GR US

US, Greece, EU Team Up Against Turkish Drilling Off Cyprus

Αssociated Press

A Turkish police officer patrols the dock, backdropped by the drilling ship 'Yavuz' scheduled to be dispatched to the Mediterranean, at the port of Dilovasi, outside Istanbul, Thursday, June 20, 2019. (AP Photo/Lefteris Pitarakis)

ATHENS - The United States joined a call by Greece’s new Foreign Minister Nikos Dendias from the ruling New Democracy in pushing Turkey to stop drilling for energy in Cyprus’ sovereign waters but both were ignored again.

“This provocative step raises tensions in the region. We urge Turkish authorities to halt these operations and encourage all parties to act with restraint and refrain from actions that increase tensions in the region,” a US State Department spokeswoman said in a statement.

Stepping up from issuing press releases of various levels of concern, the European Union has put on the table to suspend most high-level contacts with Turkey and cut aid to protest Erdogan going ahead with the drilling, after a second Turkish ship was sent into Cyprus’ Exclusive Economic Zone (EEZ,) said the financial news agency Bloomberg.

Greece's Foreign Ministry blasted Turkey's planned drilling inside Cyprus' EEZ as a violation of international law - which Turkey doesn’t recognize at the same time it claims part of the same waters and drilling rights.

“We condemn Turkey's attempted illegal drilling within the territorial waters of the Republic of Cyprus,” the ministry said.

“We express our full solidarity with the Republic of Cyprus and we call once again on Turkey to immediately cease its illegal activities and to respect the sovereignty and sovereign rights of Cyprus.”

The ministry noted that Turkey’s drilling could harm its 14-year-long bid to join the EU, to which Cyprus already belongs and as Erdogan refuses to recognize the legitimate government there and bars Cypriot ships and planes.

Turkey has occupied the northern third since an unlawful 1974 invasion and while Cypriot President Nicos Anastasiades offered to share potentially lucrative revenues from oil and gas finds with Turkish-Cypriots that wasn’t enough for Erdogan.

The Turkish President and Turkish-Cypriot leader Mustafa Akinci said they want their side to take part in the licensing of foreign companies drilling in the EEZ, where America’s ExxonMobil has already reported a gas find. France’s Total and Italy’s ENI are also there.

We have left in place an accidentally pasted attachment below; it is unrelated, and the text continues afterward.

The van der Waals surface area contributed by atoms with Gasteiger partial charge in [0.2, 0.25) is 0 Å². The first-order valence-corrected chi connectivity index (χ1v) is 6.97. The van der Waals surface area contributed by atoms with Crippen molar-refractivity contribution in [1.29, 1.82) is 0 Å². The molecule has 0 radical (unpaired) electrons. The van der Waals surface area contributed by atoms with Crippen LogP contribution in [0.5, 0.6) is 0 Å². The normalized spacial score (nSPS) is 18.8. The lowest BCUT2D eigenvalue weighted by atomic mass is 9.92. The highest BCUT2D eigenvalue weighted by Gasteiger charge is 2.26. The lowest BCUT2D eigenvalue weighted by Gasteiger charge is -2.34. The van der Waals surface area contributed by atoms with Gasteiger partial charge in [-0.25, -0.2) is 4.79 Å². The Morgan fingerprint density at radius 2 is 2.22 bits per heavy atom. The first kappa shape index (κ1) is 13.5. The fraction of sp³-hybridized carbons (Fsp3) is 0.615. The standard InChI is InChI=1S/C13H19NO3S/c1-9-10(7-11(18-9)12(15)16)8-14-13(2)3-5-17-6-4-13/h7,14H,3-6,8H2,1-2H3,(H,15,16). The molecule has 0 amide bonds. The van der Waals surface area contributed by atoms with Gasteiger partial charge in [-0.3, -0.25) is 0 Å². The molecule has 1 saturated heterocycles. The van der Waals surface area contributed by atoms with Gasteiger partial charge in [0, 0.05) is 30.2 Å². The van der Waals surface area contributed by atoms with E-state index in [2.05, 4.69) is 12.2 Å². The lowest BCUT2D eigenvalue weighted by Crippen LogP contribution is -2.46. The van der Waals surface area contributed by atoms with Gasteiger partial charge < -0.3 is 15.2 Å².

Foreign Minister Nikos Dendias said the government "will safeguard the interests of the country" and develop economic diplomacy.

WHAT TO DO

Options about how to deal with the defiant Erdogan was set to be discussed by EU ministers on July 10 in Brussels as they have been wary in their dealings with him, anxious that he would flood Greek islands with more refugees and migrants.

Turkey has been overrun with people fleeing war and strife in the Middle East and other countries, who were using Greek islands in a bid to get to other more prosperous countries before the EU closed its borders to them and reneged on promises to help take an overload from Greece, which has 70,000 in detention centers, most seeking asylum.

One measure could limit the European Investment Bank’s sovereign-backed lending in Turkey and confirm a cut of some 146 million euros ($163 million) in aid for next year, it was reported.

Other options from the European Commission also include suspending all ministerial and leaders’ meetings, as well as ongoing talks on an aviation agreement and other countries would advised to break off high-level talks with Turkey.

That could impede on the New Democracy government of Prime Minister Kyriakos Mitsotakis dealing with Erdogan, who was the first to call and congratulate him after the Conservative chief won the July 7 snap elections, ousting the Radical Left SYRIZA.

EU leaders sided with Cyprus in the dispute, declaring last month that they were ready to consider sanctions if Turkey continues drilling, including targeting companies, individuals, and Turkey’s deep-sea hydrocarbon exploration and production sectors among the options.

The Russian Foreign Ministry said that the “violation of Cyprus’s sovereignty” undermines efforts to resolve the island’s decades-old problem and France’s Foreign Ministry reaffirmed “its solidarity with Cyprus, whose sovereignty must be respected.”

“We call on Turkey to avoid any action that would be unlawful and could jeopardize regional stability,” it said. Egypt jumped in too and “stressed the importance of non-escalation and commitment to respecting and implementing international law.”